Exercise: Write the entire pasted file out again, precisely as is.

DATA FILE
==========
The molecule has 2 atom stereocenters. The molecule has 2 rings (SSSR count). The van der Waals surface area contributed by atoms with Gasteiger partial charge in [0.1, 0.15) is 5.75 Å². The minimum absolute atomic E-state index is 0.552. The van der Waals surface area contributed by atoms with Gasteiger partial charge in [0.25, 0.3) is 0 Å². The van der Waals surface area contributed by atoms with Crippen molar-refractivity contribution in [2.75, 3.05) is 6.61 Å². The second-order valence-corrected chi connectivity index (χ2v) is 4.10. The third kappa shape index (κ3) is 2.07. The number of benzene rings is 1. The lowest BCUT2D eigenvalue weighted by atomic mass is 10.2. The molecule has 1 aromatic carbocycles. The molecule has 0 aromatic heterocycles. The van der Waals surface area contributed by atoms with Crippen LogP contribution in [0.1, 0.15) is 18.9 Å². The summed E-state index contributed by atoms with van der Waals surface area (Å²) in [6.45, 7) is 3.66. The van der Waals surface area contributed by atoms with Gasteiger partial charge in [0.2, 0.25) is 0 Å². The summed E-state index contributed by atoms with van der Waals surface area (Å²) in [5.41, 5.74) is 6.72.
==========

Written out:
The molecule has 2 atom stereocenters. The molecule has 2 rings (SSSR count). The van der Waals surface area contributed by atoms with Gasteiger partial charge in [0.1, 0.15) is 5.75 Å². The minimum absolute atomic E-state index is 0.552. The van der Waals surface area contributed by atoms with Gasteiger partial charge in [0.25, 0.3) is 0 Å². The van der Waals surface area contributed by atoms with Crippen molar-refractivity contribution in [2.75, 3.05) is 6.61 Å². The second-order valence-corrected chi connectivity index (χ2v) is 4.10. The third kappa shape index (κ3) is 2.07. The number of benzene rings is 1. The lowest BCUT2D eigenvalue weighted by atomic mass is 10.2. The molecule has 1 aromatic carbocycles. The molecule has 0 aromatic heterocycles. The van der Waals surface area contributed by atoms with Crippen LogP contribution in [0.1, 0.15) is 18.9 Å². The summed E-state index contributed by atoms with van der Waals surface area (Å²) in [6.45, 7) is 3.66. The van der Waals surface area contributed by atoms with Gasteiger partial charge in [0.2, 0.25) is 0 Å². The summed E-state index contributed by atoms with van der Waals surface area (Å²) in [5.41, 5.74) is 6.72.